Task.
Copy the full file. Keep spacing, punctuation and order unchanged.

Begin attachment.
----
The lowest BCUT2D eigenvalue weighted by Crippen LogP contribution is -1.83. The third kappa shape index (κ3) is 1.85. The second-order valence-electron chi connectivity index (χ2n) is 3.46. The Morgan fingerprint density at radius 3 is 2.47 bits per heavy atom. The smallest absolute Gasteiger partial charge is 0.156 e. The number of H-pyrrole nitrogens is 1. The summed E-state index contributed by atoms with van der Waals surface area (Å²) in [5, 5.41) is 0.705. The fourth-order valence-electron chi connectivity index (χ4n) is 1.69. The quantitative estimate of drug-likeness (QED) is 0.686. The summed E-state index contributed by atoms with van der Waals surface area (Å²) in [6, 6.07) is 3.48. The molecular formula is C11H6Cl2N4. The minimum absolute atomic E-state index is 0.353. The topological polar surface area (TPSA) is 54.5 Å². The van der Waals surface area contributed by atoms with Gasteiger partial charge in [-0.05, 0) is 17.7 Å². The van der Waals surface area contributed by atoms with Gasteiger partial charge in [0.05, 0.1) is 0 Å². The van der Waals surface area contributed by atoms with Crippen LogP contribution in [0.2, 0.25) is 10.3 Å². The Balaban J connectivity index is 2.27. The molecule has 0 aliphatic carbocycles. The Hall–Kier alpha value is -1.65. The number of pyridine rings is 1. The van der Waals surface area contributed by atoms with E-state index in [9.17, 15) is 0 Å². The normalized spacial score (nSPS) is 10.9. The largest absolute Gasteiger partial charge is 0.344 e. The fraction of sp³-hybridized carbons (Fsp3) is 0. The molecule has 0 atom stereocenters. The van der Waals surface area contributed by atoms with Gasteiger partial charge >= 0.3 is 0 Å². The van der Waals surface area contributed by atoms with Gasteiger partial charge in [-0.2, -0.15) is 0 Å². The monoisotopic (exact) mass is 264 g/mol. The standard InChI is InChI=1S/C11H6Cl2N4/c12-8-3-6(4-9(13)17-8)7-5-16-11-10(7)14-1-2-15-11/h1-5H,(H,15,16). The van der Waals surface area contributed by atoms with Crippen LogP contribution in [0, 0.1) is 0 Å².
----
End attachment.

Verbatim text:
The lowest BCUT2D eigenvalue weighted by Crippen LogP contribution is -1.83. The third kappa shape index (κ3) is 1.85. The second-order valence-electron chi connectivity index (χ2n) is 3.46. The Morgan fingerprint density at radius 3 is 2.47 bits per heavy atom. The smallest absolute Gasteiger partial charge is 0.156 e. The number of H-pyrrole nitrogens is 1. The summed E-state index contributed by atoms with van der Waals surface area (Å²) in [5, 5.41) is 0.705. The fourth-order valence-electron chi connectivity index (χ4n) is 1.69. The quantitative estimate of drug-likeness (QED) is 0.686. The summed E-state index contributed by atoms with van der Waals surface area (Å²) in [6, 6.07) is 3.48. The molecular formula is C11H6Cl2N4. The minimum absolute atomic E-state index is 0.353. The topological polar surface area (TPSA) is 54.5 Å². The van der Waals surface area contributed by atoms with Gasteiger partial charge in [-0.05, 0) is 17.7 Å². The van der Waals surface area contributed by atoms with Gasteiger partial charge in [0.05, 0.1) is 0 Å². The van der Waals surface area contributed by atoms with Crippen LogP contribution in [0.2, 0.25) is 10.3 Å². The Balaban J connectivity index is 2.27. The molecule has 0 aliphatic carbocycles. The Hall–Kier alpha value is -1.65. The number of pyridine rings is 1. The van der Waals surface area contributed by atoms with E-state index in [9.17, 15) is 0 Å². The normalized spacial score (nSPS) is 10.9. The largest absolute Gasteiger partial charge is 0.344 e. The fraction of sp³-hybridized carbons (Fsp3) is 0. The molecule has 0 atom stereocenters. The van der Waals surface area contributed by atoms with Gasteiger partial charge >= 0.3 is 0 Å². The van der Waals surface area contributed by atoms with Gasteiger partial charge in [-0.2, -0.15) is 0 Å². The monoisotopic (exact) mass is 264 g/mol. The standard InChI is InChI=1S/C11H6Cl2N4/c12-8-3-6(4-9(13)17-8)7-5-16-11-10(7)14-1-2-15-11/h1-5H,(H,15,16). The van der Waals surface area contributed by atoms with Crippen LogP contribution in [0, 0.1) is 0 Å².